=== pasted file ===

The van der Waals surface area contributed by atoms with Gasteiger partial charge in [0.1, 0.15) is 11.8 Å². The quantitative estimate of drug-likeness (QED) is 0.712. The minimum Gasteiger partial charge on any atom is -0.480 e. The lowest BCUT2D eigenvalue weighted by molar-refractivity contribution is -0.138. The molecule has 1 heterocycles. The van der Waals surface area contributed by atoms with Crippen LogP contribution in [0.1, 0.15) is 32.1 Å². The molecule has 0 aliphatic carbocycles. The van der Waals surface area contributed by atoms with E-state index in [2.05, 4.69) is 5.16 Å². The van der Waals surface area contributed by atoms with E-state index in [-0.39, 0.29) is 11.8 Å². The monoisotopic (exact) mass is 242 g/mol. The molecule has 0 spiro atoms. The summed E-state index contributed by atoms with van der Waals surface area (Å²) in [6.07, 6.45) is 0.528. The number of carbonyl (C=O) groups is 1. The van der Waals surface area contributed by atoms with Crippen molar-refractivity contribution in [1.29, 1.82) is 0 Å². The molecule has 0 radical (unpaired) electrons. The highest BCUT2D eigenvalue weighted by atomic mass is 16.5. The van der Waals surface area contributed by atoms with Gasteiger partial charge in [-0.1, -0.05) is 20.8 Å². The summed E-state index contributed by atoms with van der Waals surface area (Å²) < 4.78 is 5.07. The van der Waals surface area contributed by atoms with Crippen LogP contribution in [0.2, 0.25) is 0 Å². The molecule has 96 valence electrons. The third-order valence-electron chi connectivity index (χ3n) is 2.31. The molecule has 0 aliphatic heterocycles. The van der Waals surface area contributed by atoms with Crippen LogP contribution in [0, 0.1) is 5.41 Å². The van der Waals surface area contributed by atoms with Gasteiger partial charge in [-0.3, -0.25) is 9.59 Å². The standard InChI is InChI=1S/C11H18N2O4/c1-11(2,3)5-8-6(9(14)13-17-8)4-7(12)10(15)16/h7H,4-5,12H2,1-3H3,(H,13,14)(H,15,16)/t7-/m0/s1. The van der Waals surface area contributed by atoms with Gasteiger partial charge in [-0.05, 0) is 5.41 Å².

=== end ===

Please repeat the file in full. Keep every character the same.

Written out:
The van der Waals surface area contributed by atoms with Gasteiger partial charge in [0.1, 0.15) is 11.8 Å². The quantitative estimate of drug-likeness (QED) is 0.712. The minimum Gasteiger partial charge on any atom is -0.480 e. The lowest BCUT2D eigenvalue weighted by molar-refractivity contribution is -0.138. The molecule has 1 heterocycles. The van der Waals surface area contributed by atoms with Crippen LogP contribution in [0.1, 0.15) is 32.1 Å². The molecule has 0 aliphatic carbocycles. The van der Waals surface area contributed by atoms with E-state index in [2.05, 4.69) is 5.16 Å². The van der Waals surface area contributed by atoms with E-state index in [-0.39, 0.29) is 11.8 Å². The monoisotopic (exact) mass is 242 g/mol. The molecule has 0 spiro atoms. The summed E-state index contributed by atoms with van der Waals surface area (Å²) in [6.07, 6.45) is 0.528. The number of carbonyl (C=O) groups is 1. The van der Waals surface area contributed by atoms with Crippen molar-refractivity contribution in [1.29, 1.82) is 0 Å². The molecule has 0 radical (unpaired) electrons. The highest BCUT2D eigenvalue weighted by atomic mass is 16.5. The van der Waals surface area contributed by atoms with Gasteiger partial charge in [-0.1, -0.05) is 20.8 Å². The summed E-state index contributed by atoms with van der Waals surface area (Å²) < 4.78 is 5.07. The van der Waals surface area contributed by atoms with Crippen LogP contribution in [0.2, 0.25) is 0 Å². The molecule has 96 valence electrons. The third-order valence-electron chi connectivity index (χ3n) is 2.31. The molecule has 0 aliphatic heterocycles. The van der Waals surface area contributed by atoms with Crippen LogP contribution in [0, 0.1) is 5.41 Å². The van der Waals surface area contributed by atoms with Gasteiger partial charge in [-0.3, -0.25) is 9.59 Å². The standard InChI is InChI=1S/C11H18N2O4/c1-11(2,3)5-8-6(9(14)13-17-8)4-7(12)10(15)16/h7H,4-5,12H2,1-3H3,(H,13,14)(H,15,16)/t7-/m0/s1. The van der Waals surface area contributed by atoms with Gasteiger partial charge in [-0.05, 0) is 5.41 Å².